In 1939, a Motor City company named Grico solved the power problem in trucks in a novel way: with a pair of V8 engines stuffed in a Ford cabover tractor. Here’s the story.
Today’s over-the-road trucks have something we take for granted, a property the big rigs of the late ’30s were sorely lacking: cheap, powerful, reliable engines. (You know the old joke: Choose any two.) The best Ford had to offer was the 221 CID V8 with 85 hp, or the 239 CID Mercury/truck V8 with 95 hp. There were more powerful powerplants available, sure, including the brand-new GMC 6-71 diesel introduced in 1938, but the GMC was not yet proven and it wasn’t cheap, either.
Into the breach stepped the Grico Two Axle Drive Co. with its clever solution, the Grico Twin-Motor Ford Truck. Grico was a spinoff division of the Gear Grinding Machine Company of Detroit—a company that happens to be one of the greatest Motor City stories never told.
Gear Grinding Machine’s leading technical mind was Alfred Rzeppa (pronounced Cheppa, approximately), the inventor of the Rzeppa constant-velocity universal joint. A key component in all modern front-wheel-drive cars, the Rzeppa joint was just one of the Gear Grinding Machine Company’s many critical contributions to the auto industry. But today, few have heard of the company, even in the industry.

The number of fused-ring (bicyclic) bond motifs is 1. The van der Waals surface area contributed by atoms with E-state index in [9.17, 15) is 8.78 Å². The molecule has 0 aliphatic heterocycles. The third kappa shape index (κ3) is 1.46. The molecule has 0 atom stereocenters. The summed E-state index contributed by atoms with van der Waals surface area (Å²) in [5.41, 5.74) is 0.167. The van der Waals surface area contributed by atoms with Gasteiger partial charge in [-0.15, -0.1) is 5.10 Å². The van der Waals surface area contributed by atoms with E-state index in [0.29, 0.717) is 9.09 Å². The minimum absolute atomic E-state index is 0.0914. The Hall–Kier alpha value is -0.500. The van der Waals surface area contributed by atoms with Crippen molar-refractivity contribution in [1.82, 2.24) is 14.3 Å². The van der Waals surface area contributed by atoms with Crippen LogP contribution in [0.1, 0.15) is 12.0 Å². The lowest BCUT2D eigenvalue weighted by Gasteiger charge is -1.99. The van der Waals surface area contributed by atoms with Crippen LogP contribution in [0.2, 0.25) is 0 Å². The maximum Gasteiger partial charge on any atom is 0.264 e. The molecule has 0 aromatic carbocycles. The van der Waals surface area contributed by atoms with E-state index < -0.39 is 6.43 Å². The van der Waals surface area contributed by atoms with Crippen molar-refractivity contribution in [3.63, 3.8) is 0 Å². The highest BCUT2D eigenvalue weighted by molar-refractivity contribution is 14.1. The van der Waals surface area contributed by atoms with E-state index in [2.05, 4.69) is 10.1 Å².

As the name indicates, the Grico subsidiary’s chief product was tandem axle setups for heavy-duty trucks, and the Twin-Motor Truck might be considered a logical extension of that approach. The Ford COE tractor’s original V8 engine, drivetrain, and rear axle were retained. A second V8 engine, transmission, and driveline were installed behind the cab, under a sheet metal housing, driving the second axle in the tandem.
The two powertrains were configured so that either one could be operated individually to propel the truck, or they could be run in tandem controlled by a single throttle, clutch pedal, and shift lever. How many Twin-Motor Trucks were produced is not known. However, while it was quite possibly the first, Grico was not the only builder of dual-engine Ford trucks in this period. Manufacturers included Spangler, E&L, Merry-Neville, Thorco, and others. But the trend didn’t last. Modern, high-output diesels were already on the way, and one engine would prove to be enough.